These are some common tools used to work on this device. You might not need every tool for every procedure.
Background and Identification
An alternative to zippers, snaps are used to hold two sections of material together, usually on outerwear. Snaps can be made of plastic or metal, and most garments usually contain between 3 and 6 snaps placed along their front. Snap fasteners are also called press studs, poppers, snaps, or stitches.
Snap fasteners include a circular lip under one disc that fits into a groove on the top of the other side of the snap, holding the pieces together until a certain amount of force is applied. Snaps can be attached to fabrics by riveting with a punch and die set specific to the type of snap fasteners used.
Snap fasteners were patented by Hariber Bauer, a German inventor, in 1885 as a fastener for men’s trousers. In 1886, French inventor Albert-Pierre Raymond also obtained a patent for snap fasteners. The first snap fasteners used a S-shaped spring in the “male” disc rather than the groove that is seen in most snap fasteners in the 21st century. In America, Jack Weil, the founder of Rockmount Ranch Wear, included snaps on his iconic Western-style shirts and spread their use.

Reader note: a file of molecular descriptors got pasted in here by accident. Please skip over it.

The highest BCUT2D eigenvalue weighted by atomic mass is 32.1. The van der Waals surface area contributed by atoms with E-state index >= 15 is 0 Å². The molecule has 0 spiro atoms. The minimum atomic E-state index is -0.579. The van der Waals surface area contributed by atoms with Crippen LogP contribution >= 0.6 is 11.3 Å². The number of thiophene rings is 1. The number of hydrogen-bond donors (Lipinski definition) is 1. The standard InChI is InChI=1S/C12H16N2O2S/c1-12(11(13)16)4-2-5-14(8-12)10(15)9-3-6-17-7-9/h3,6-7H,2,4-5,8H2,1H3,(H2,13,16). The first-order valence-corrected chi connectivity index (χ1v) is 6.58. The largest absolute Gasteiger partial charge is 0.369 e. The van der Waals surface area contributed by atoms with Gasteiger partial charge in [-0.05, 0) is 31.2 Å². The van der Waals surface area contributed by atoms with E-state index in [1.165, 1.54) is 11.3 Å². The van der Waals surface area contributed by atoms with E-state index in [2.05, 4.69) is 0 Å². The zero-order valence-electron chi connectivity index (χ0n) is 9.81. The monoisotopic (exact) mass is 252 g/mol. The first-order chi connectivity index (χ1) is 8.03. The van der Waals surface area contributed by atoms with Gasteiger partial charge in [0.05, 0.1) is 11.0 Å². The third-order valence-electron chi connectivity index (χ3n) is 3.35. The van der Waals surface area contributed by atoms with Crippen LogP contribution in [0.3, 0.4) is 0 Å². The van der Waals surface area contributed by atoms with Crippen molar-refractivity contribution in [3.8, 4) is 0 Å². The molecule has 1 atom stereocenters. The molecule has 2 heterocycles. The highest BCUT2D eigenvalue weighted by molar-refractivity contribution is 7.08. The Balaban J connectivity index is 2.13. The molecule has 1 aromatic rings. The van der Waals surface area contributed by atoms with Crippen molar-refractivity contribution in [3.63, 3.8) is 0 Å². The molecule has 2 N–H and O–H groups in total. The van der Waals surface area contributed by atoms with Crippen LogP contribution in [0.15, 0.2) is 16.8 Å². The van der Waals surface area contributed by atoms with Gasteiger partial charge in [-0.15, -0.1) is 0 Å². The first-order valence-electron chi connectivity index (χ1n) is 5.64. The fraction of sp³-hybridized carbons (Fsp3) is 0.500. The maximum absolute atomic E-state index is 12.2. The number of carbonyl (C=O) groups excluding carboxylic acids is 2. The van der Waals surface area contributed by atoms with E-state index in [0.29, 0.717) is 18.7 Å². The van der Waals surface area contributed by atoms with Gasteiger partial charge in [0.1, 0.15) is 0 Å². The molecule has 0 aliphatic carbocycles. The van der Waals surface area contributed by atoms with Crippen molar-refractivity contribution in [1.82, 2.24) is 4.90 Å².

Snap fasteners are iconic for their use in American Western wear and are often used for children’s clothing as an alternative to traditional buttons or zippers which are more difficult for children to use. Press studs or snap fasteners were worn by rodeo cowboys starting in the 1930s because the clothing could be quickly removed if it became snagged in the saddle during a fall. Pearl snaps became popular in the 1950s thanks to singing cowboys like Roy Rogers and Gene Autry, who wore pearl snaps on their fringed and embroidered stage shirts.